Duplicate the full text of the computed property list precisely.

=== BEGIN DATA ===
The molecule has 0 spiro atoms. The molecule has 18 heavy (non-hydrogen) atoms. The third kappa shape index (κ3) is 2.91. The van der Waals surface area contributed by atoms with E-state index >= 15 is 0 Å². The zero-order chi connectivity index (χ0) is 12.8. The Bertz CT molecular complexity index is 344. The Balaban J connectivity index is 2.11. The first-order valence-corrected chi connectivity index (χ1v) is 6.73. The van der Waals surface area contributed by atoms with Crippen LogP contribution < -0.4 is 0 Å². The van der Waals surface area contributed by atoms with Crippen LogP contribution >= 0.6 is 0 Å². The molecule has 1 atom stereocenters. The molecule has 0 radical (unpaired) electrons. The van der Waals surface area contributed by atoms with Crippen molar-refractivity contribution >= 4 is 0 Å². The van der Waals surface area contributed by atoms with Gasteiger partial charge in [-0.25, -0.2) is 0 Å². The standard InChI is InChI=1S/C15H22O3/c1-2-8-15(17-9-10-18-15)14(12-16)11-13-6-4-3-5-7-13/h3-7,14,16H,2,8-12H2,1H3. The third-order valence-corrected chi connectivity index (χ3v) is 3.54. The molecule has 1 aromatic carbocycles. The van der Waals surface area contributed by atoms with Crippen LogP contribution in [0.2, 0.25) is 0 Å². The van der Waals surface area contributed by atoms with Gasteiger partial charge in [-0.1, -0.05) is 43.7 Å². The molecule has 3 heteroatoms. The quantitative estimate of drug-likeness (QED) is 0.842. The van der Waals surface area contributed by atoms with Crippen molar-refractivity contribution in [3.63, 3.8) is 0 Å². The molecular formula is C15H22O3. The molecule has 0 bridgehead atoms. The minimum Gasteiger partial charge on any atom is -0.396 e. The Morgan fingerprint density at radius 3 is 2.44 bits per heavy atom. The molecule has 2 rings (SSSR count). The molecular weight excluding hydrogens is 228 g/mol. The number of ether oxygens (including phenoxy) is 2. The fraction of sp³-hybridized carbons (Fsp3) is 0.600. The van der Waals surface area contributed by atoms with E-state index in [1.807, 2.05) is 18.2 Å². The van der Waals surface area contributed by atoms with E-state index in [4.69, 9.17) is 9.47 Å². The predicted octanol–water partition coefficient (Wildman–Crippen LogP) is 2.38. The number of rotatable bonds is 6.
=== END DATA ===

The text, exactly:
The molecule has 0 spiro atoms. The molecule has 18 heavy (non-hydrogen) atoms. The third kappa shape index (κ3) is 2.91. The van der Waals surface area contributed by atoms with E-state index >= 15 is 0 Å². The zero-order chi connectivity index (χ0) is 12.8. The Bertz CT molecular complexity index is 344. The Balaban J connectivity index is 2.11. The first-order valence-corrected chi connectivity index (χ1v) is 6.73. The van der Waals surface area contributed by atoms with Crippen LogP contribution < -0.4 is 0 Å². The van der Waals surface area contributed by atoms with Crippen LogP contribution >= 0.6 is 0 Å². The molecule has 1 atom stereocenters. The molecule has 0 radical (unpaired) electrons. The van der Waals surface area contributed by atoms with Crippen molar-refractivity contribution >= 4 is 0 Å². The van der Waals surface area contributed by atoms with Gasteiger partial charge in [-0.25, -0.2) is 0 Å². The standard InChI is InChI=1S/C15H22O3/c1-2-8-15(17-9-10-18-15)14(12-16)11-13-6-4-3-5-7-13/h3-7,14,16H,2,8-12H2,1H3. The third-order valence-corrected chi connectivity index (χ3v) is 3.54. The molecule has 1 aromatic carbocycles. The van der Waals surface area contributed by atoms with Crippen LogP contribution in [0.2, 0.25) is 0 Å². The van der Waals surface area contributed by atoms with Gasteiger partial charge in [-0.1, -0.05) is 43.7 Å². The molecule has 3 heteroatoms. The quantitative estimate of drug-likeness (QED) is 0.842. The van der Waals surface area contributed by atoms with Crippen molar-refractivity contribution in [3.63, 3.8) is 0 Å². The molecular formula is C15H22O3. The molecule has 0 bridgehead atoms. The minimum Gasteiger partial charge on any atom is -0.396 e. The Morgan fingerprint density at radius 3 is 2.44 bits per heavy atom. The molecule has 2 rings (SSSR count). The molecular weight excluding hydrogens is 228 g/mol. The number of ether oxygens (including phenoxy) is 2. The fraction of sp³-hybridized carbons (Fsp3) is 0.600. The van der Waals surface area contributed by atoms with E-state index in [1.807, 2.05) is 18.2 Å². The van der Waals surface area contributed by atoms with E-state index in [4.69, 9.17) is 9.47 Å². The predicted octanol–water partition coefficient (Wildman–Crippen LogP) is 2.38. The number of rotatable bonds is 6.